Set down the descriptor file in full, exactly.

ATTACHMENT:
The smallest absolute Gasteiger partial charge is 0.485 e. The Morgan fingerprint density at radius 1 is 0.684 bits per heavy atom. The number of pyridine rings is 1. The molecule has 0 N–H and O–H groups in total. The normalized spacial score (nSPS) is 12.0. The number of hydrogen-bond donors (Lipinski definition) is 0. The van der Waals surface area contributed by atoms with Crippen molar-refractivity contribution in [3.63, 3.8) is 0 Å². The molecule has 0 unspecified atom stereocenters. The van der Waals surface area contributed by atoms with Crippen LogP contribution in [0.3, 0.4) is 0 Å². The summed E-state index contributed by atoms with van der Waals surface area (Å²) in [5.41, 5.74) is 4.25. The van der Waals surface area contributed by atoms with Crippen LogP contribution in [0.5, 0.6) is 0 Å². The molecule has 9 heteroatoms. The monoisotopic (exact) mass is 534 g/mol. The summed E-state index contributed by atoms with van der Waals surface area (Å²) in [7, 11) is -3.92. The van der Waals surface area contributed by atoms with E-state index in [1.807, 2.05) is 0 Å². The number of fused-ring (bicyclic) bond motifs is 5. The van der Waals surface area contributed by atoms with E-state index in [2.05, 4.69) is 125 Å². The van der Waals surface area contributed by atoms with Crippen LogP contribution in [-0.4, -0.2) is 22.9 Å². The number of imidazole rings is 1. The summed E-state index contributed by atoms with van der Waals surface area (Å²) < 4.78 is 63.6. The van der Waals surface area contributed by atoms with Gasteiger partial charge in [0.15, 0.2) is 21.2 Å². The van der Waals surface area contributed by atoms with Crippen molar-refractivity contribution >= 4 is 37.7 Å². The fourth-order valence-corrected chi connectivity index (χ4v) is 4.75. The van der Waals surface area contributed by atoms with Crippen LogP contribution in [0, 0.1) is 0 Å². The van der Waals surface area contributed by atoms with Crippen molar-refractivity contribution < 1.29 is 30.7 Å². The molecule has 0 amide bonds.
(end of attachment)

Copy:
The smallest absolute Gasteiger partial charge is 0.485 e. The Morgan fingerprint density at radius 1 is 0.684 bits per heavy atom. The number of pyridine rings is 1. The molecule has 0 N–H and O–H groups in total. The normalized spacial score (nSPS) is 12.0. The number of hydrogen-bond donors (Lipinski definition) is 0. The van der Waals surface area contributed by atoms with Crippen molar-refractivity contribution in [3.63, 3.8) is 0 Å². The molecule has 0 unspecified atom stereocenters. The van der Waals surface area contributed by atoms with Crippen LogP contribution in [0.3, 0.4) is 0 Å². The summed E-state index contributed by atoms with van der Waals surface area (Å²) in [5.41, 5.74) is 4.25. The van der Waals surface area contributed by atoms with Crippen LogP contribution in [0.5, 0.6) is 0 Å². The molecule has 9 heteroatoms. The monoisotopic (exact) mass is 534 g/mol. The summed E-state index contributed by atoms with van der Waals surface area (Å²) in [7, 11) is -3.92. The van der Waals surface area contributed by atoms with E-state index in [1.807, 2.05) is 0 Å². The number of fused-ring (bicyclic) bond motifs is 5. The van der Waals surface area contributed by atoms with E-state index in [2.05, 4.69) is 125 Å². The van der Waals surface area contributed by atoms with Crippen LogP contribution in [-0.4, -0.2) is 22.9 Å². The number of imidazole rings is 1. The summed E-state index contributed by atoms with van der Waals surface area (Å²) < 4.78 is 63.6. The van der Waals surface area contributed by atoms with Gasteiger partial charge in [0.15, 0.2) is 21.2 Å². The van der Waals surface area contributed by atoms with Crippen molar-refractivity contribution >= 4 is 37.7 Å². The fourth-order valence-corrected chi connectivity index (χ4v) is 4.75. The van der Waals surface area contributed by atoms with Crippen LogP contribution in [0, 0.1) is 0 Å². The van der Waals surface area contributed by atoms with Crippen molar-refractivity contribution < 1.29 is 30.7 Å². The molecule has 0 amide bonds.